Don’t ask. She won’t tell you what they’re about.

“Tunisia and Libya: What Lies Beyond Scarcity” is the most recent Sudler Fund visual arts exhibition on photography, open to the public on November 5th in the Swing Space Activities Room.

Entirely captured, printed and put on display by Ava Socik ’12, the 22 pictures taken during her trip to North Africa last summer seek to convey a message of humility and anti-consumerism to a community that, in Socik’s words, “complains about everything too much.”

Or at least that’s what I got out of it.

“There’s no formal order, no particular way to look at these,” Socik said. “They make sense to me in many ways, but I’m not spoiling it for you by giving you my take.”

All untitled, the photographs contrast the rural and urban life of the places she visited: portraits and landscapes that resemble a modern Aladdin’s Aggrabah ­­— markets, turbans and Arabian huts splotched with Coca Cola ads. But where are these images actually from?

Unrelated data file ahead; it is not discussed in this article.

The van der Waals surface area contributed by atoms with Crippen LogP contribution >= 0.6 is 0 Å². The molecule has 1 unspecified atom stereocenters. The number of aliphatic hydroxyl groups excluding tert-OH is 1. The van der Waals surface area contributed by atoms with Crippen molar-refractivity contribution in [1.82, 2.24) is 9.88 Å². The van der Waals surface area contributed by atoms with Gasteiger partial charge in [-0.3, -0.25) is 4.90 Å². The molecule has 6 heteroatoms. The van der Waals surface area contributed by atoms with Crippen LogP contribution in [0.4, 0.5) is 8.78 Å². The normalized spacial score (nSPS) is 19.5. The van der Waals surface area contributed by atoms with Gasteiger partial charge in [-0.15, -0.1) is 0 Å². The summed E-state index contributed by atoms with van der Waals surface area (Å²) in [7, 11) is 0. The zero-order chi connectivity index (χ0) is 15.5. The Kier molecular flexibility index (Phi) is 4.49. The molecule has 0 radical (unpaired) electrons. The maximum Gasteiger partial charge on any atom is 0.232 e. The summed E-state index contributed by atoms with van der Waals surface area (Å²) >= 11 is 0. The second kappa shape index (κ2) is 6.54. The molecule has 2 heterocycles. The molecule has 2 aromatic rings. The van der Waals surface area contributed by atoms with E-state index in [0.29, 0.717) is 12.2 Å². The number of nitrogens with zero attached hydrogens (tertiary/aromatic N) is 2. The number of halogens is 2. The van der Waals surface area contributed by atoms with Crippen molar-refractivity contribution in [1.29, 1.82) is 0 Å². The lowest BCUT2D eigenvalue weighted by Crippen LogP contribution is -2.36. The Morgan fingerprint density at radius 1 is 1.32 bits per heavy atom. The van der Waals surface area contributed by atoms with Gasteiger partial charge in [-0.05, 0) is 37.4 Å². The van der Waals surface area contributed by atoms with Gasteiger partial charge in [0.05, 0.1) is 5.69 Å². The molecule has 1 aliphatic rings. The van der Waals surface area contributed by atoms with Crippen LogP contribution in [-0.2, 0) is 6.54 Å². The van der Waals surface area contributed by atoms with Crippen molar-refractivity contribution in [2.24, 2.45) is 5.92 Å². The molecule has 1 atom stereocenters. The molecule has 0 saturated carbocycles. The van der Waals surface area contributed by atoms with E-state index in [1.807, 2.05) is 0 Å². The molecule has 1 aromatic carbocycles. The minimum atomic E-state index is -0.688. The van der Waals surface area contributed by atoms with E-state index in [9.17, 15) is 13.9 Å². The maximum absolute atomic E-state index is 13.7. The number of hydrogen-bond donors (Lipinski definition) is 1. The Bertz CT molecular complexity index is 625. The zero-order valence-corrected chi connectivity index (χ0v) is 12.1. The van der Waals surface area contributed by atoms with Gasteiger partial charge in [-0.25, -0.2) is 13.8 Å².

When asked, Socik said she “couldn’t remember.”

That’s right, to this day, she has no idea where she really went ­— besides the fact that it was Tunisia and Libya, for sure.

“I like going to places that most people wouldn’t choose, places that aren’t very touristy,” she said. “I travel to see and learn, not to just ‘be there.’”

Socik, who has spent every summer she can remember traveling the world, visiting places from South America to the Middle East and Europe, said this last trip was her idea.

But it is her mother who taught her the value of traveling as a learning experience, “the best way to understand the world,” she said. “Definitely better than summer school.”

Though Morse Master Frank Keil has yet to confirm a closing date for the exhibit, Socik’s “photos from nowhere” should be up for at least two weeks.